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MWC 2013: Big Data is now a network problem, too

A big data problem that was once exclusive to the data center is now affecting the network.

This week is the annual “Mobile World Congress” shows in Barcelona where we get a glimpse of what’s to come in the world of mobility. I didn’t go to Barcelona, but I’ve been following the news, and one of the more interesting announcements was Gigamon’s “Big Data for Mobile Operators.

Big data has become another one of the tech industry’s most over-used words. In the application world, it’s really a euphemism for analytics to be performed on massive amounts of data. Overused or not, companies are facing a deluge of data that they need to figure out how to capture and analyze. To date, Big Data has been an enterprise initiative limited to the data center, but it’s now become a network concern as well.

Mobile operators are already feeling the pressure of an excess of data on their networks, and the problem is only going to get worse. Although we’ve had mobile devices for quite some time, we’re just at the start of the wave where we see true mobile applications being built. These are applications that utilize GPS, location or presence information to behave much differently than the applications on desktops and laptops. When this happens, the mobile device will become a smarter, more effective personal and business tool. As more and more truly mobile applications are created, dependence on these devices increase and network performance becomes a key differentiator for mobile operators.

As the carriers continue to build out larger networks with higher speeds, reaching 100 Gig on the backbone in the not-too-distant future, the variety of traffic will continue to grow as well. Whenever I talk to network managers I always stress that one of the keys to providing a great customer experience is to “know the network,” and that means having great visibility into what’s going on in the network.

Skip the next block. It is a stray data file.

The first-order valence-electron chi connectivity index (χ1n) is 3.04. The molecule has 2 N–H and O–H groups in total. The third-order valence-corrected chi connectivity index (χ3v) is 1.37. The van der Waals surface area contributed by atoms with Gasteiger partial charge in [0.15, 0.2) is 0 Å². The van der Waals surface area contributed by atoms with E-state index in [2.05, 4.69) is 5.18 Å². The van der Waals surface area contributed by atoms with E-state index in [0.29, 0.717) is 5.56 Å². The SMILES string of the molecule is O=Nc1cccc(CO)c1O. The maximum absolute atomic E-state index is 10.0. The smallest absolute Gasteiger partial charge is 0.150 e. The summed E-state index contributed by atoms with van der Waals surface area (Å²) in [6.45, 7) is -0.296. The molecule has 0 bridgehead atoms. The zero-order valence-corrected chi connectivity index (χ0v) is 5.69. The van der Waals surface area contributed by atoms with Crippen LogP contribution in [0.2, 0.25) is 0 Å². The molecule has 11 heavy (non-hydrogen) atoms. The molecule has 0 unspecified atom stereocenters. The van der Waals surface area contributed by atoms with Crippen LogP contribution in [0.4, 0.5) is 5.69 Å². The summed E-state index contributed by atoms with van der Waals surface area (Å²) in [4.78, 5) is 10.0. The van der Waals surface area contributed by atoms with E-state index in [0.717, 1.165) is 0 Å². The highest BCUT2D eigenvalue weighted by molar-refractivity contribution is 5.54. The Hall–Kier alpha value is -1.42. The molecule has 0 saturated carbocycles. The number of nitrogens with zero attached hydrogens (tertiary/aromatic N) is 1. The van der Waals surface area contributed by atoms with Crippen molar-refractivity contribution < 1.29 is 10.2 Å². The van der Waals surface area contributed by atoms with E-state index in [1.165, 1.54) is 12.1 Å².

As the variety and amount of data from mobile devices continues to grow at unprecedented rates, mobile operators need a way to monitor the traffic. If you’re interested in how much data we’re talking about, Cisco’s Visual Networking Indexhas some interesting projections. I personally feel these projections are low, as we always seem to underestimate bandwidth usage. The core networks for mobile operators will migrate to 40G and 100G, which will create an interesting “Big Data” challenge for them as they look to handle and then analyze the network traffic.

Gigamon aims to help the wireless carriers solve the Big Data challenge by being the first of the network visibility vendors to add 40G and 100G line cards to its product set. The new higher-speed line cards, combined with products with greater density, will let network operations gather real-time flow information and then analyze it to understand where potential problems are that could impact service quality.

The Big Data challenge, which has historically been a data center issue, has now hit the network. As the network continues to grow in importance, it will be more difficult for carriers to provide a quality user experience (some would argue they can’t now). Network operators have spent millions on analytic and management tools to help understand what’s happening on the network. The Gigamon solution can provide a common set of data, up to 100G in speed to ensure the carriers continue to leverage the investment already made.

One last point - the TAP or “visibility fabric” market has been red hot over the past couple of years and has recently been augmented with “lighter” versions from the SDN vendors. I would expect this market to continue to see strong momentum as telcos, mobile operators and large enterprises need to start dealing with network-related big data issues.

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